As this year’s tax season heads towards its end, we continue to see more and more self-filers who have received notices from the IRS reassessing their tax liabilities due to mistakes or miscalculations on their original returns. In many cases, the filers should have no tax liability, but a missing form or incorrect information triggers a hefty IRS tax bill.
Archive for Expatriate
If you are an American living abroad, you may have taken advantage of the automatic 6-month tax filing extension by filing Form 4868 by the original due date of your return (April or June 15). If so, now is the time to get moving on your tax return filing. October 17th is just around the corner!
In what is being hailed as a landmark decision, the U.S. Tax Court recently sided with a pair of whistleblowers who provided information that assisted the U.S. government in a high-stakes tax evasion investigation. The decision allowed the whistleblowers for the first time to collect a percentage of the taxpayer’s criminal penalties and civil forfeitures, in addition to the unpaid taxes recovered by the IRS.
On September 30, 2015, we posted Judge Denies Injunctive Relief for FATCA Implementation!, where we discussed that an Ohio federal judge said that Senator Rand Paul, R-Ky., and others do not have standing in a challenge to the offshore financial account tax enforcement measures enacted in the Foreign Account Tax Compliance Act and they were not likely to succeed on the merits in the case. The case is Crawford v. U.S. Dep’t of Treasury, S.D. Ohio, No. 3:15-cv-00250, 9/29/15.
U.S. citizens (or even green cardholders) resident in Canada who are contributors (or a joint contributor) to their children’s RESP (Registered Educational Savings Plan) may have U.S. reporting issues.
Over the past several, years, the U.S. government has signed intergovernmental agreements (IGAs) with dozens of partner countries (83 altogether at latest count), which are designed to promote the implementation of the FATCA law requiring financial institutions (mainly banks and investment houses) outside the U.S. to report information on financial accounts held by their U.S. customers to the IRS.
A number of clients have asked us whether a U.S. expat can receive a tax refund from the IRS despite living overseas. While the answer to this question can be nuanced depending on the circumstances, the general rule is that living overseas does not preclude an expat from entitlement to a refund that is otherwise due to the individual.
A tax advisory law & chartered accounting firm created a chart which estimated the amount of time U.S. expats spend filing their statutory tax declarations.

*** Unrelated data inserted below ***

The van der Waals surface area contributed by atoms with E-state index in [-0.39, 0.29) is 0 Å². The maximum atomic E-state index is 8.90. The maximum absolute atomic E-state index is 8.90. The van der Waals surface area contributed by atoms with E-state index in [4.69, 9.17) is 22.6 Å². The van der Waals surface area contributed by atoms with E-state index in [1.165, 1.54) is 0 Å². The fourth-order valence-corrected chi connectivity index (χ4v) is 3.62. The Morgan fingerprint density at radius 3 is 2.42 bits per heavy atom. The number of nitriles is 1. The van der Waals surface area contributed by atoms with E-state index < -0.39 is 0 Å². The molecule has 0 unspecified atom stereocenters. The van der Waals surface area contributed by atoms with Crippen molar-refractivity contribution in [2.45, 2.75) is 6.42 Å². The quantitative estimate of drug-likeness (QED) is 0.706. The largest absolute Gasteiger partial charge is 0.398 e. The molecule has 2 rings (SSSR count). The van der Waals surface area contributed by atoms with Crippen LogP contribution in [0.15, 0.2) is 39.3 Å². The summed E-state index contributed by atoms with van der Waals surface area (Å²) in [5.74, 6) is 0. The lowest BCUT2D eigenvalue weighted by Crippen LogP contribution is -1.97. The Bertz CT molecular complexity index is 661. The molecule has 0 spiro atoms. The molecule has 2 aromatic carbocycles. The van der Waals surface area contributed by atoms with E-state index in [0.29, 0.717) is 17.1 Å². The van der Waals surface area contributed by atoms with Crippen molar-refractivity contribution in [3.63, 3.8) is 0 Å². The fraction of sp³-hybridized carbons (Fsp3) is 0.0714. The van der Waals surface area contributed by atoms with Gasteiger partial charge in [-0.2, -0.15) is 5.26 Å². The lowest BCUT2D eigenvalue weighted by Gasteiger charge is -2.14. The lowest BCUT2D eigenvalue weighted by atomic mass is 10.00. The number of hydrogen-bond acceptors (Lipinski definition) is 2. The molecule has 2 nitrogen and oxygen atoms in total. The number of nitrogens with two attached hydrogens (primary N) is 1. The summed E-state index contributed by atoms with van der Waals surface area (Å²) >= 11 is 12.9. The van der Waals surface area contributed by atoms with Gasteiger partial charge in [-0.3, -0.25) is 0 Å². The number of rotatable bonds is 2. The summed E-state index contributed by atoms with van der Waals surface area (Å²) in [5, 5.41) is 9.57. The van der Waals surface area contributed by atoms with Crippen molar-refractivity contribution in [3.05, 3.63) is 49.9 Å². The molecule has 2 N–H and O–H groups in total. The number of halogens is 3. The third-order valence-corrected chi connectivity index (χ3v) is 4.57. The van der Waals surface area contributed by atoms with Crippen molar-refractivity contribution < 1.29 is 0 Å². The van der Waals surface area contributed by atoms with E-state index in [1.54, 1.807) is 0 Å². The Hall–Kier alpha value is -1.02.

An analysis of the chart provided by Moodys Gartner, considering only the most common types of forms that need to be filed annually for most expats, indicate that it takes roughly 106 hours or 13 working days to for expats to complete the necessary forms for their annual U.S. tax filings. Read more
As with life’s more difficult questions, the answer is; it depends. Generally, states impose tax only on individuals who are residents of the state. As such, if an individual is a resident of a particular state and then moves abroad, such individual will most likely be treated as a part-year resident for the year of the move and will most likely be required to pay tax at least on the portion of income allocated to the period in which they were a resident.
The United States has many tax treaties with many nations. As a general principle the “savings clause” prevents Americans abroad from having the benefit of treaty provisions. That said, there are situations where a U.S. citizen abroad can benefit from the specific provisions of a specific treaty.
The following is a response to comments made about an article written by Rachel Heller on medium.com titled, “Why I renounced my US citizenship (Hint: it’s not because I’m avoiding taxes!).” The article was well written, interesting and attracted responses from Homeland Americans. (It was reproduced here and attracted even more comments.) The comments from U.S. residents demonstrated again that they do NOT understand the problems experienced by Americans abroad.
For this post, I will present some news about tax topics that may affect your current situation: earned income tax credit (EITC), delayed nonresident refunds, and expatriate income tax.